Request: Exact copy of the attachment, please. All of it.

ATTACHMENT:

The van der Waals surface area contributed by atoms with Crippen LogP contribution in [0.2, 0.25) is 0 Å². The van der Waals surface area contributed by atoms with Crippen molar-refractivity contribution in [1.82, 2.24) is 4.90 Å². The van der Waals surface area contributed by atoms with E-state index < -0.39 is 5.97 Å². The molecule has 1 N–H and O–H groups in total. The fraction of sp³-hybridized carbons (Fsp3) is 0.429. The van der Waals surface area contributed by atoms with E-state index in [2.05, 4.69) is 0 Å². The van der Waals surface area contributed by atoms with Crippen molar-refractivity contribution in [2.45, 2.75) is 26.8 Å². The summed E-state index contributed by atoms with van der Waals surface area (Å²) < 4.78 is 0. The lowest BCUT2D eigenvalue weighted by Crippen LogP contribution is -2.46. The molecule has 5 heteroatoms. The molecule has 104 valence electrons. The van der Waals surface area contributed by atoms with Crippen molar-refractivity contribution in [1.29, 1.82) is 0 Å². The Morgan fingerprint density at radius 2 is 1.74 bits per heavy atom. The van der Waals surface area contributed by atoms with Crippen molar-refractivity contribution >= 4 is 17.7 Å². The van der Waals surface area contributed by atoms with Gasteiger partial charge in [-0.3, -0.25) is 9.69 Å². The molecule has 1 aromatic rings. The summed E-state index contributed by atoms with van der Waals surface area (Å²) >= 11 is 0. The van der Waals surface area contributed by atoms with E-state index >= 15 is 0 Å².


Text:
The van der Waals surface area contributed by atoms with Crippen LogP contribution in [0.2, 0.25) is 0 Å². The van der Waals surface area contributed by atoms with Crippen molar-refractivity contribution in [1.82, 2.24) is 4.90 Å². The van der Waals surface area contributed by atoms with E-state index < -0.39 is 5.97 Å². The molecule has 1 N–H and O–H groups in total. The fraction of sp³-hybridized carbons (Fsp3) is 0.429. The van der Waals surface area contributed by atoms with E-state index in [2.05, 4.69) is 0 Å². The van der Waals surface area contributed by atoms with Crippen molar-refractivity contribution in [2.45, 2.75) is 26.8 Å². The summed E-state index contributed by atoms with van der Waals surface area (Å²) < 4.78 is 0. The lowest BCUT2D eigenvalue weighted by Crippen LogP contribution is -2.46. The molecule has 5 heteroatoms. The molecule has 104 valence electrons. The van der Waals surface area contributed by atoms with Crippen molar-refractivity contribution in [1.29, 1.82) is 0 Å². The Morgan fingerprint density at radius 2 is 1.74 bits per heavy atom. The van der Waals surface area contributed by atoms with Crippen molar-refractivity contribution >= 4 is 17.7 Å². The van der Waals surface area contributed by atoms with Gasteiger partial charge in [-0.3, -0.25) is 9.69 Å². The molecule has 1 aromatic rings. The summed E-state index contributed by atoms with van der Waals surface area (Å²) >= 11 is 0. The van der Waals surface area contributed by atoms with E-state index >= 15 is 0 Å².